Bee Balm Oil: Benefits & Uses of a Warrior Oil

7 min to read
Karen Williams

Meet My New Favorite Antimicrobial Oil

I am privileged to have a friend in the Northwest US who distills artisan batches of hydrosols and essential oils. “Artisan” means she handcrafts her products in small batches. Each one is a work of art!

A few years ago, she reached out to me and asked if I would like some of the essential oil from her recent distillation of Bee Balm (Monarda fistulosa). I immediately said yes! I had never experienced Bee Balm and was thrilled to be offered this opportunity.

To say the oil impressed me would be an understatement! I knew right away I’d found a new favorite antimicrobial.

In this post, we’ll explore Bee Balm oil—its benefits, uses, and why it’s important to know the chemistry of the oil you’re buying. Bee Balm is a powerful antimicrobial, able to destroy bacteria, fungi, and some viruses—which is why I call it a “warrior oil.” We’ll discuss how it can help prevent infection in minor wounds, protect you during cold season, and more.

Here’s a fun fact about how it came to be named Bee Balm. It is also called “Wild Bergamot,” and the plants are often abuzz with bees who adore its irresistible aroma.  But bees can sting! The leaves of the plant (either crushed or made into a tea and applied to the sting) can relieve the pain and swelling.  Bee Balm nurtures the pollinators while also taking care of us!

Bee Balm’s Origins and Aroma

My Bee Balm comes from North America—specifically the Northwest United States. The Native Americans used it to prevent infections and as a mouth rinse to soothe sores.

Bee Balm is a member of the mint family (Lamiaceae), and its nuanced aroma reflects this. It has a light herbal scent reminiscent of Thyme ct thymol (Thymus vulgaris ct thymol), accompanied by layers of mint, a hint of citrus (hence its name “Wild Bergamot”), and deepened with a rich earthy heart note.

Bee Balm, which thrives in both France and Canada, exhibits striking differences from its North American counterpart.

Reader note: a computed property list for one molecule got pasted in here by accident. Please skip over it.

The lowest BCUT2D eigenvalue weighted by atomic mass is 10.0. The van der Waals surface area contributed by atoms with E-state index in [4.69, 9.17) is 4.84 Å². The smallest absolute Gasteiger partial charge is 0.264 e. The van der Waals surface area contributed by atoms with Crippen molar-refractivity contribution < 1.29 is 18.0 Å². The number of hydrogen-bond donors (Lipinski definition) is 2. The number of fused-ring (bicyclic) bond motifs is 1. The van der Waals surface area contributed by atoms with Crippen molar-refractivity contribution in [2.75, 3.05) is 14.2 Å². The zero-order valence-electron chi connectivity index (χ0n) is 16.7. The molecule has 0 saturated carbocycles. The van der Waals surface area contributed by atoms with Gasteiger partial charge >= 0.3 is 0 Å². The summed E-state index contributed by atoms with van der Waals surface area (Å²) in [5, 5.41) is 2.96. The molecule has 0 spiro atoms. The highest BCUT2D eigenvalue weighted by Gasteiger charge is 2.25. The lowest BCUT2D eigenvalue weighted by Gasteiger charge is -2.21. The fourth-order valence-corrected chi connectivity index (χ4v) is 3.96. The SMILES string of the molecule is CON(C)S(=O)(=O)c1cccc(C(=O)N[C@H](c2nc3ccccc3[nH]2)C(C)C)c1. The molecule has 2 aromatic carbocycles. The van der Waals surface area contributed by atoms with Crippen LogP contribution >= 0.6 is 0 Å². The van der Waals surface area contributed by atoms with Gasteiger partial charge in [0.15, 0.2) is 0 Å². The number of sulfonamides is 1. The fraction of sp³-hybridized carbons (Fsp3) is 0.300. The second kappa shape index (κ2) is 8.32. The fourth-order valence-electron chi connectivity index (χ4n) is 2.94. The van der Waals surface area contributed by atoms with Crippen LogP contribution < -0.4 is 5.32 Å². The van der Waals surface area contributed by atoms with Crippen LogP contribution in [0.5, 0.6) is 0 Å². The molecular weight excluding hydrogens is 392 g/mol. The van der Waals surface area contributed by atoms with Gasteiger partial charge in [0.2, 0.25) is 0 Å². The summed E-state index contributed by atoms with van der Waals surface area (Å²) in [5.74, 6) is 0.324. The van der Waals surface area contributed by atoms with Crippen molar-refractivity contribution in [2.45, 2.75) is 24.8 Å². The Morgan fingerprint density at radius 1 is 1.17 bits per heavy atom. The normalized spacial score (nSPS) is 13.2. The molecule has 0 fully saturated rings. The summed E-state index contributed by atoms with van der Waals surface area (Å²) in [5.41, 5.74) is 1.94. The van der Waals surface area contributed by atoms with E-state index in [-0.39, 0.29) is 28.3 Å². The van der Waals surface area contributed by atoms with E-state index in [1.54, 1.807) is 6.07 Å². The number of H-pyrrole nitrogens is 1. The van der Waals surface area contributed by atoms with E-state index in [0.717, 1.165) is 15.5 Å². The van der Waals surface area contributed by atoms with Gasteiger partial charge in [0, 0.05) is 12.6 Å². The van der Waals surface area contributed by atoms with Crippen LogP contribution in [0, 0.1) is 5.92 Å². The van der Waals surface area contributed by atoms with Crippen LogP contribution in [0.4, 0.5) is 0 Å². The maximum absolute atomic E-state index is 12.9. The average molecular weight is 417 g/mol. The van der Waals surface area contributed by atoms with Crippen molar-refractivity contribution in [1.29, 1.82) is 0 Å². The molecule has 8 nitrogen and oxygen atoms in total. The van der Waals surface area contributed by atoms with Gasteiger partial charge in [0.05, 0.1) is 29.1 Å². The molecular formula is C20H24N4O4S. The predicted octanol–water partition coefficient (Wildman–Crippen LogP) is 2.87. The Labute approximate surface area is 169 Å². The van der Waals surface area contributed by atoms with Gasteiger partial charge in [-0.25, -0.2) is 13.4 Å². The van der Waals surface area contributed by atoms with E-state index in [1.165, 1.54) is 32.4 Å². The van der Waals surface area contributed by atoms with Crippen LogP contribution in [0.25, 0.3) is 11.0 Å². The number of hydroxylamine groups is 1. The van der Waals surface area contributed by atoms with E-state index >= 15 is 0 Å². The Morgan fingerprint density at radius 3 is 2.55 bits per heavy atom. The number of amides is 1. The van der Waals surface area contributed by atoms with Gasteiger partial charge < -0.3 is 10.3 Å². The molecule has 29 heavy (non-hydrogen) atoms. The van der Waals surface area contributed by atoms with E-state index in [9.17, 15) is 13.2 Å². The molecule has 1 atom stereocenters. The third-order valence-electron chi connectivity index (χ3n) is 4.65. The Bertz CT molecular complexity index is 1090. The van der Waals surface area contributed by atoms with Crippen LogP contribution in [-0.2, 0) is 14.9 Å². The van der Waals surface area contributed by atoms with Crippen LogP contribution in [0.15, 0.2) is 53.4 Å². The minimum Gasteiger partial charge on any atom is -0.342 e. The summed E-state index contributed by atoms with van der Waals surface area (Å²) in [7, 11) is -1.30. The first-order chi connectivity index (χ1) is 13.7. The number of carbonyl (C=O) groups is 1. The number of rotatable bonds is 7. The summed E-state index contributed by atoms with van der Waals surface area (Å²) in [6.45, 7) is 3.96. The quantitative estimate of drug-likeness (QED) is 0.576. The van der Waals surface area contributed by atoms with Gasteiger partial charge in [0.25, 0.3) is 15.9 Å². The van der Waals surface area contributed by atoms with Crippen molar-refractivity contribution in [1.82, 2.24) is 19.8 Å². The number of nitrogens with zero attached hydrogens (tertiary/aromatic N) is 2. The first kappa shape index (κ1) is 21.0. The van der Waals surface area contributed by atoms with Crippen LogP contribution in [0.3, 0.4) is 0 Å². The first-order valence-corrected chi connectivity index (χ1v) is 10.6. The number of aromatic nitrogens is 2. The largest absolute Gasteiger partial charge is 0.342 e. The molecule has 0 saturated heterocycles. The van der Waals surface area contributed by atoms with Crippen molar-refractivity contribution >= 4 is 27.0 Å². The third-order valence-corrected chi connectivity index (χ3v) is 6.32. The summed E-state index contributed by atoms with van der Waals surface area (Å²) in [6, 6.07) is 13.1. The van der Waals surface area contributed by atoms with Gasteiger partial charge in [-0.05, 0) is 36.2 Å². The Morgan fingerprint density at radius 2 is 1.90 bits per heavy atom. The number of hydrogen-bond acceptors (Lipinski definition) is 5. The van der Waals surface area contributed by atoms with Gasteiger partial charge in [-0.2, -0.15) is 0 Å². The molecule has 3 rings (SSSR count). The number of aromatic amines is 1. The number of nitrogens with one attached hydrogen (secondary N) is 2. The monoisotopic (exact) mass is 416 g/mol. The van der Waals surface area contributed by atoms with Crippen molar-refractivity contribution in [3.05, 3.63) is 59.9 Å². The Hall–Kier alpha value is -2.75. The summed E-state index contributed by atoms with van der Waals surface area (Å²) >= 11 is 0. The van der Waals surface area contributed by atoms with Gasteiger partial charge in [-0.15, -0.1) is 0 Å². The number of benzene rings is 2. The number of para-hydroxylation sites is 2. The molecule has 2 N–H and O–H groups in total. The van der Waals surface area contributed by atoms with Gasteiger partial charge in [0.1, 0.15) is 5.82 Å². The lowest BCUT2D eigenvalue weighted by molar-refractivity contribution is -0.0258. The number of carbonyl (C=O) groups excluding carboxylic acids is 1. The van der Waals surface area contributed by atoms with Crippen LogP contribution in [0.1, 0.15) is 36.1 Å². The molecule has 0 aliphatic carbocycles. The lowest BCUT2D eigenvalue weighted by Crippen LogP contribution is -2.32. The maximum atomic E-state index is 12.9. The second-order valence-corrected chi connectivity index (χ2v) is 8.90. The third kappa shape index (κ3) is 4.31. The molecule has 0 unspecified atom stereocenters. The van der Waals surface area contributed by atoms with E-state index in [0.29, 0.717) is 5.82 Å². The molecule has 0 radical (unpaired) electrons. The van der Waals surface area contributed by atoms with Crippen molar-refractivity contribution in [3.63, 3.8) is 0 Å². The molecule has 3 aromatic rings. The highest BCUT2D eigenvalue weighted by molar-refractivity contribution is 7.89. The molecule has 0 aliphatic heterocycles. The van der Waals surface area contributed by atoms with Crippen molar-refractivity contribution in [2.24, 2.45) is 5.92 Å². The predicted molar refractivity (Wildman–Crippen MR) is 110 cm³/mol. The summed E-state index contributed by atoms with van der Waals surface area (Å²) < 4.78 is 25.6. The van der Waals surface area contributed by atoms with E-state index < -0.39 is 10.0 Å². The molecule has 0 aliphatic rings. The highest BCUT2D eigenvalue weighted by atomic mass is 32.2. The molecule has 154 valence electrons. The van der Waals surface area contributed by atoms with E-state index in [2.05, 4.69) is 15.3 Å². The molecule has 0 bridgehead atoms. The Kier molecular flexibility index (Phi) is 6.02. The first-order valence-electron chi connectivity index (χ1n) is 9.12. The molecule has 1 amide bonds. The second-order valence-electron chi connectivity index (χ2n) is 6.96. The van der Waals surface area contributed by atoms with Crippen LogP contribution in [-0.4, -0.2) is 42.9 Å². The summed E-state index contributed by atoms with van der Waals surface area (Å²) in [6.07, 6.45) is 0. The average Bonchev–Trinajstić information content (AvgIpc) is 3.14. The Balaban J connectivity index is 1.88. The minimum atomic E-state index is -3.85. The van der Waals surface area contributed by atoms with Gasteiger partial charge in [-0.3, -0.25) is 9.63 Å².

Variations in Bee Balm’s Chemistry

When I looked at my Bee Balm oil’s GC/MS report (a GC/MS is a lab report that lists the components in an essential oil), I saw that it contained a lot of phenols. These are molecules that often show up in strong antimicrobials. Bee Balm’s chemistry reminded me of Oregano oil (Origanum vulgare), one of the most phenol-rich oils!

Looking at all those phenols, I knew I’d found a “warrior oil” to use against microbes and infection. Two powerful phenols in North American Bee Balm oil are carvacrol and thymol.

Carvacrol has impressed researchers! Even small concentrations of carvacrol have been shown to inhibit infection-causing bacteria, like Staphylococcus and Salmonella. It can also interrupt the formation of flagella in E. coli bacteria, which means the bacteria can’t move around anymore. Plus, carvacrol is a potent antifungal.

Thymol has similar benefits. As with carvacrol, research has shown that even small amounts of this potent component inhibit strong bacteria, viruses, and fungi. When I see thymol in an oil, I know I can trust it to prevent infections. Combine it with carvacrol, and we have a powerhouse oil!

One study found that carvacrol and thymol “completely inhibited mycelial growth of 17 pathogenic fungi.” Those are amazing results!

Bee Balm also contains γ-terpinene. This little molecule isn’t a phenol, but a monoterpene with wonderful antioxidant activity. That means it fights free radicals—rogue molecules that damage healthy cells.